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chairman van hollen, mr. van hollen's willingness to work with me in including a similar provision in the bill to one that i introduced in my freedom from foreign-based manipulations in american elections act from keeping companies like b.p. deciding who is elected to congress. this is about representing our people. our friends oboth sides of the aisle like to say that we represent the people. well, a poll came out showing 87% of republicans and 91% of independents, 91% of independents support this bill. i urge all members to vote for it. i yield back. the chair: the gentleman from california. mr. lungren: i yield myself such time as i may consume. thchair: the gentleman is recognized.
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mr. lungren: mr. chairman, there has been a discussion about the different groups that pport this bill. interestingly enough as debate started on the rule today we received word from 18 more groups that they oppose this bill. now we're up to 456 groups that oppose this bill officially, including the american civil liberties union, national right to life and the sierra club. let me quote, if i might, from the aclu's letter that is dated june 17, 2010, because much has been made on the other side of the aisle of groups that support this. but yet why not talk about groups that are own for protecting the first amendment? the aclu says in their letter,
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"to the extent that restrictions on free speech might be tolerated at all, it is essential that they refrain from discriminating based on the identity of the speaker." and they're referring specifically to this bill. the aclu welcomes reforms that improve our democratic elections by improving the information available to voters while some elements of this bill move in that direction. the system is not strengthened by chilling free speech and invading the privacy of even modest donors to controversial causes. that, of course, refers to the seminole case on this by the supreme court i believe in 1948, naacp vs. alabama where they showed that revelation of members or donors to certain groups that are disfavored can lead to intimidation. they go on to say here, "indeed
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our constitution embraces public discussion of matters that are important to the nation's future and it respects the right of individuals to support those conversations without being exposed to unnecessary risks of arrests, embarrassment." own forms that promote speech, rather than limit it, and apply even-handedly rather than selectively will bring positive change to our elections. because the disclose act misses both of those targets, the aclu opposes its passage and urges a no vote on h.r. 5175. i made a mistake earlier when i referred to the amount of time we are allowed to debate the naming of post offices in this congress. as a matter f fact, 41 hours have been granted by the rules committee or under suspension under our rules to the debate on the naming of post offices, but we could only give one hour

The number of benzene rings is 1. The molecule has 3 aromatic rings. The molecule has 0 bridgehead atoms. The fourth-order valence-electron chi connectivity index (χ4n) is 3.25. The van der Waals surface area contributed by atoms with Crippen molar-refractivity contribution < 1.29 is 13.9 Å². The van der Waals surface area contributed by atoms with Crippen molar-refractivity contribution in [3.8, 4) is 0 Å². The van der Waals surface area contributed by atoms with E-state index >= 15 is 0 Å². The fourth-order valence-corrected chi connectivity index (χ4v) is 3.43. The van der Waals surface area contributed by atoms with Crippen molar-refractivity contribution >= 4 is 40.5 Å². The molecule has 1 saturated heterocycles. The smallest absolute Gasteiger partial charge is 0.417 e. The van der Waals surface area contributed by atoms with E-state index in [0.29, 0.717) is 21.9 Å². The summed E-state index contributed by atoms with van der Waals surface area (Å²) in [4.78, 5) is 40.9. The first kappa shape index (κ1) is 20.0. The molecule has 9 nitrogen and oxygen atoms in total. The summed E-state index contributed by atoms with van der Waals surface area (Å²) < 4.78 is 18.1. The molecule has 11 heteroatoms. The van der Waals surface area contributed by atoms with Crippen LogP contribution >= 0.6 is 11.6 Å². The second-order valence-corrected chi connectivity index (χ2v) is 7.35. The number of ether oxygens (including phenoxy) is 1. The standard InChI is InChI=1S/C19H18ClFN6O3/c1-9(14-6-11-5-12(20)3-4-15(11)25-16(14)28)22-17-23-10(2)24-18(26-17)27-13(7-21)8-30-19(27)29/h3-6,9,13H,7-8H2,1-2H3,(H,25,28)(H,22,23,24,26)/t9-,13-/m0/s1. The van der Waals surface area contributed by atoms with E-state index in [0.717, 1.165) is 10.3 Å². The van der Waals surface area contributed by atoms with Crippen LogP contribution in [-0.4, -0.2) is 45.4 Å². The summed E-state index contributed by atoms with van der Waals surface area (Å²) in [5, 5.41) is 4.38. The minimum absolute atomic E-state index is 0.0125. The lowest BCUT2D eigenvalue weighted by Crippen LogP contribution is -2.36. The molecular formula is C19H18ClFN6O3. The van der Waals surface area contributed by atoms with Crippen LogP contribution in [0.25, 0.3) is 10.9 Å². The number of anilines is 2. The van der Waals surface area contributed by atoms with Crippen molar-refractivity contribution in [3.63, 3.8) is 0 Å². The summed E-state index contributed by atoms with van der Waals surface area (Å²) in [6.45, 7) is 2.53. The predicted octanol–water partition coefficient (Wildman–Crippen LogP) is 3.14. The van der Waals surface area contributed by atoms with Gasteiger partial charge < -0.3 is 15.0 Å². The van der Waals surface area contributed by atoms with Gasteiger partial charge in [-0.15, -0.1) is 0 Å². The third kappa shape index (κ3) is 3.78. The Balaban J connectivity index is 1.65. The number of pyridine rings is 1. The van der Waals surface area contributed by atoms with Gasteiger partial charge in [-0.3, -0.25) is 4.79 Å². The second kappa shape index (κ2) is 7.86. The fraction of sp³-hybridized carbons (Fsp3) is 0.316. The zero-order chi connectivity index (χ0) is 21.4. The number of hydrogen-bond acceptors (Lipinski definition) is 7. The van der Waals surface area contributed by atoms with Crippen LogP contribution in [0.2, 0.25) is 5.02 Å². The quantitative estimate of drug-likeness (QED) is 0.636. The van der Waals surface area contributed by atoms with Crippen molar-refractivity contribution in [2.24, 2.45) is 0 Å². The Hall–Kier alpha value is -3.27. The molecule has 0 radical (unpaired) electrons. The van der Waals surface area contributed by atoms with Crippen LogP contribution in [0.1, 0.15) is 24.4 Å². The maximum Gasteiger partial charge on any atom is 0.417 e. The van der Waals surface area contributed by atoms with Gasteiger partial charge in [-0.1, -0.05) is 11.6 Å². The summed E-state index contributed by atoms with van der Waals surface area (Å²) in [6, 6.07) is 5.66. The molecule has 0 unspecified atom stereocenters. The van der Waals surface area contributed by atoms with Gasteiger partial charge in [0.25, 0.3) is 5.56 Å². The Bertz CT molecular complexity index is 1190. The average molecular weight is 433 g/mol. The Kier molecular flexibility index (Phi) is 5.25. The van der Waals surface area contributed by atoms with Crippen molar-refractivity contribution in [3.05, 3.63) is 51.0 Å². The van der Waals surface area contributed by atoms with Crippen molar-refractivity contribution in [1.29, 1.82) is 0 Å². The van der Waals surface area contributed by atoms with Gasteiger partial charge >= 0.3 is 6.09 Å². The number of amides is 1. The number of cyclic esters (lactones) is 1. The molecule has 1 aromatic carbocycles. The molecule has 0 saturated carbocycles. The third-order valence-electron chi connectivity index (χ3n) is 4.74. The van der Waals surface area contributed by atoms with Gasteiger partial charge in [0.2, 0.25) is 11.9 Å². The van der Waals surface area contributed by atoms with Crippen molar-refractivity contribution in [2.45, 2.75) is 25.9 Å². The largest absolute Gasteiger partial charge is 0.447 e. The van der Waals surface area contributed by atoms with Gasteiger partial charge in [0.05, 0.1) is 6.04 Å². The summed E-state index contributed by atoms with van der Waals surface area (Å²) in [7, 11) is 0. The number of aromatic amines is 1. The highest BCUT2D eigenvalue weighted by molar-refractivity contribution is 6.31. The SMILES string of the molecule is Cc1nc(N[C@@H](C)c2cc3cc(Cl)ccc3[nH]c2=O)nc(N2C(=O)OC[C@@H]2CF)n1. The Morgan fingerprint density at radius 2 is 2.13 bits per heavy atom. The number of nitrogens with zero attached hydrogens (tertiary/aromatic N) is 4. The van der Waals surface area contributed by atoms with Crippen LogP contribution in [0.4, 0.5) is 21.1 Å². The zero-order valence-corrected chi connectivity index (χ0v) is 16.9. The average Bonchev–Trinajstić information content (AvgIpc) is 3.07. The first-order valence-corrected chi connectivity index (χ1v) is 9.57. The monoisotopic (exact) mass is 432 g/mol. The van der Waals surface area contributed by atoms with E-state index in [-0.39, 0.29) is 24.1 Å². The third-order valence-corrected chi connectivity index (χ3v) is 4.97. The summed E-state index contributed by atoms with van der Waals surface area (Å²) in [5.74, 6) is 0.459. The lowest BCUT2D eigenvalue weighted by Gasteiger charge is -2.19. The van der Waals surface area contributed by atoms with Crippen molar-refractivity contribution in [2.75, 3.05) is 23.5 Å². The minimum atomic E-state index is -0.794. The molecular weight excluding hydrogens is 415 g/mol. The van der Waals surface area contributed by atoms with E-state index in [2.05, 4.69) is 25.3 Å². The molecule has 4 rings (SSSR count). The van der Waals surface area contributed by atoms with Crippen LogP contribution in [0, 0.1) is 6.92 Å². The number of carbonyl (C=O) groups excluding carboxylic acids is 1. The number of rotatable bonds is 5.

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to this debate. ironic, isn't it, that they talk about this being the disclose act. the guts of the bill were not disclosed to those of us on the committee. i even asked if i could see a copy. in fact, i asked a member of this house who had received a copy, and he was toll that he was prohibited from showing it to uon the republican side because the leadership on the democratic side did not want us to know what they were doing. the disclose act. they didn't disclose the actual bill we have here until two hours before we went to the %- rules committee yesterday. and maybe one of the reasons theyidn't want to disclose it is in addition to those exemptions spifically given to labor unions allowing labor unions to be exempt from the disclosure that all other corporations -- not just the major corporations you keep talking about.
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remember, corporations are the usual associated legal apparatus used by most advocacy groups. so that's who you are talking about. and you keep saying, well, you can have foreign companies and foreign countries under this bill or under this decision by the supreme court, control the message in campaigns, that's just utterly untrue. it wasn't allowed by law before. it wasn't changed by the supreme court decision. at least you should talk about what the law is. it is not true. that's a dog that won't hunt and you keep putting it up here and keep putting it up here and either you haven't read your own bill, you haven't read the supreme court decision or there's anttempt to not tell people exactly what is happening. but one of the reasons i believthat perhaps we didn't get an opportunity to see the latest version of the bill is because it conins a huge new
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big union loophole. and it allows the transfer of all kinds of funds, unlimited funds among affiliated unions so long as not a single member is responsible for $50,000. i doubt many members are resnsible for $50,000 which means there will be no limitation whatsoever with respect to unions here. so let's get the facts straight. there was an auction in this housbehind closed doors, certain groups won the auction, other groups didot. that's one of the reasons that the aclu is against it. that's why we should be against it. i reserve the balance of my time. the chair: the gentleman reserves the balance of his time. e gentleman from michigan ii recognized. mr. conyers: mr. speaker, i'm pleased to yield the two distinguished subcommittee chairman -- yield to the distinguished subcommittee